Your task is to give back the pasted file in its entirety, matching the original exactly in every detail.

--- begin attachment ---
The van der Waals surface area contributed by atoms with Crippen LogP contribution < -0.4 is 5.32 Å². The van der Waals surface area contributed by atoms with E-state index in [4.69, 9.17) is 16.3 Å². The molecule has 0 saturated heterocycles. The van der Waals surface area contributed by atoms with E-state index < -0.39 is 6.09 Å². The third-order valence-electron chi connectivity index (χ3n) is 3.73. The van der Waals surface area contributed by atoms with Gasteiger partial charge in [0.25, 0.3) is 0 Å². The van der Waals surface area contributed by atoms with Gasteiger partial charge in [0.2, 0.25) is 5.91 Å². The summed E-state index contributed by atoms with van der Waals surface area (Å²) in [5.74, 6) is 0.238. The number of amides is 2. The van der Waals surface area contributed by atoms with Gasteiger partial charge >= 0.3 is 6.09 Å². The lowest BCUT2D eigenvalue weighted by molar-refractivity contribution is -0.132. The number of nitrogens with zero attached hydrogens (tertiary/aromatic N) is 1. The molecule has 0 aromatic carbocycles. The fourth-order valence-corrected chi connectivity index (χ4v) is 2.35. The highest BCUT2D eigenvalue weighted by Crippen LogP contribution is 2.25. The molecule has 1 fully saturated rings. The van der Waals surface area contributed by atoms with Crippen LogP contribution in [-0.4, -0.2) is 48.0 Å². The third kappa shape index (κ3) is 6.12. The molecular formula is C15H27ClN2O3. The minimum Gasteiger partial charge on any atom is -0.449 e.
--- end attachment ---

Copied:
The van der Waals surface area contributed by atoms with Crippen LogP contribution < -0.4 is 5.32 Å². The van der Waals surface area contributed by atoms with E-state index in [4.69, 9.17) is 16.3 Å². The molecule has 0 saturated heterocycles. The van der Waals surface area contributed by atoms with E-state index < -0.39 is 6.09 Å². The third-order valence-electron chi connectivity index (χ3n) is 3.73. The van der Waals surface area contributed by atoms with Gasteiger partial charge in [0.25, 0.3) is 0 Å². The van der Waals surface area contributed by atoms with Gasteiger partial charge in [0.2, 0.25) is 5.91 Å². The summed E-state index contributed by atoms with van der Waals surface area (Å²) in [5.74, 6) is 0.238. The number of amides is 2. The van der Waals surface area contributed by atoms with Gasteiger partial charge >= 0.3 is 6.09 Å². The lowest BCUT2D eigenvalue weighted by molar-refractivity contribution is -0.132. The number of nitrogens with zero attached hydrogens (tertiary/aromatic N) is 1. The molecule has 0 aromatic carbocycles. The fourth-order valence-corrected chi connectivity index (χ4v) is 2.35. The highest BCUT2D eigenvalue weighted by Crippen LogP contribution is 2.25. The molecule has 1 fully saturated rings. The van der Waals surface area contributed by atoms with Crippen LogP contribution in [-0.4, -0.2) is 48.0 Å². The third kappa shape index (κ3) is 6.12. The molecular formula is C15H27ClN2O3. The minimum Gasteiger partial charge on any atom is -0.449 e.